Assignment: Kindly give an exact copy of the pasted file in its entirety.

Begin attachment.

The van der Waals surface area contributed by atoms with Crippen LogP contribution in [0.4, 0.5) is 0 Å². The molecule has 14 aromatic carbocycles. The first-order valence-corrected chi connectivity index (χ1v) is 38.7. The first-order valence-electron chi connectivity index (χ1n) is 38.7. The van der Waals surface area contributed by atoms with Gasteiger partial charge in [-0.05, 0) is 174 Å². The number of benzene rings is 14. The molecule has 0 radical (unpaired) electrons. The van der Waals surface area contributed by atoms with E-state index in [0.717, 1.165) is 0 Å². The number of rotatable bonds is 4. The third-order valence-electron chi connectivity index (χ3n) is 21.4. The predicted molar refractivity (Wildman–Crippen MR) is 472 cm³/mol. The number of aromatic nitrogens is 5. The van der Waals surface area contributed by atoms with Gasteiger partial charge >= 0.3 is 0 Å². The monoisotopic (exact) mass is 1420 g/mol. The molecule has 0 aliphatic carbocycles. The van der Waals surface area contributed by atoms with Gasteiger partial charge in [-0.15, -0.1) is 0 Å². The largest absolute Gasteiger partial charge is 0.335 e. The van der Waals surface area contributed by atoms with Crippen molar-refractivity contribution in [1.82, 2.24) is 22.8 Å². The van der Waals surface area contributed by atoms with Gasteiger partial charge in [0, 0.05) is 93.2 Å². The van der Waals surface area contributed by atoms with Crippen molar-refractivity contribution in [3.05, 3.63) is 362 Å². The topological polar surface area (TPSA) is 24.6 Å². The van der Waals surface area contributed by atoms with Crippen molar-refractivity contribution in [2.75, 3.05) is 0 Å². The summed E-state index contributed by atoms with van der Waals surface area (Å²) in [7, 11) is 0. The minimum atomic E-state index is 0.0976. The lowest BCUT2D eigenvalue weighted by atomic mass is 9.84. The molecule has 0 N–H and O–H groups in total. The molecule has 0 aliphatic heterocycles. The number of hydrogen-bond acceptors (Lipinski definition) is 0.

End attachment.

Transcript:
The van der Waals surface area contributed by atoms with Crippen LogP contribution in [0.4, 0.5) is 0 Å². The molecule has 14 aromatic carbocycles. The first-order valence-corrected chi connectivity index (χ1v) is 38.7. The first-order valence-electron chi connectivity index (χ1n) is 38.7. The van der Waals surface area contributed by atoms with Gasteiger partial charge in [-0.05, 0) is 174 Å². The number of benzene rings is 14. The molecule has 0 radical (unpaired) electrons. The van der Waals surface area contributed by atoms with E-state index in [0.717, 1.165) is 0 Å². The number of rotatable bonds is 4. The third-order valence-electron chi connectivity index (χ3n) is 21.4. The predicted molar refractivity (Wildman–Crippen MR) is 472 cm³/mol. The number of aromatic nitrogens is 5. The van der Waals surface area contributed by atoms with Gasteiger partial charge >= 0.3 is 0 Å². The monoisotopic (exact) mass is 1420 g/mol. The molecule has 0 aliphatic carbocycles. The van der Waals surface area contributed by atoms with Gasteiger partial charge in [-0.15, -0.1) is 0 Å². The largest absolute Gasteiger partial charge is 0.335 e. The van der Waals surface area contributed by atoms with Crippen molar-refractivity contribution in [1.82, 2.24) is 22.8 Å². The van der Waals surface area contributed by atoms with Gasteiger partial charge in [0, 0.05) is 93.2 Å². The van der Waals surface area contributed by atoms with Crippen molar-refractivity contribution in [3.05, 3.63) is 362 Å². The topological polar surface area (TPSA) is 24.6 Å². The van der Waals surface area contributed by atoms with Crippen molar-refractivity contribution in [2.75, 3.05) is 0 Å². The summed E-state index contributed by atoms with van der Waals surface area (Å²) in [7, 11) is 0. The minimum atomic E-state index is 0.0976. The lowest BCUT2D eigenvalue weighted by atomic mass is 9.84. The molecule has 0 N–H and O–H groups in total. The molecule has 0 aliphatic heterocycles. The number of hydrogen-bond acceptors (Lipinski definition) is 0.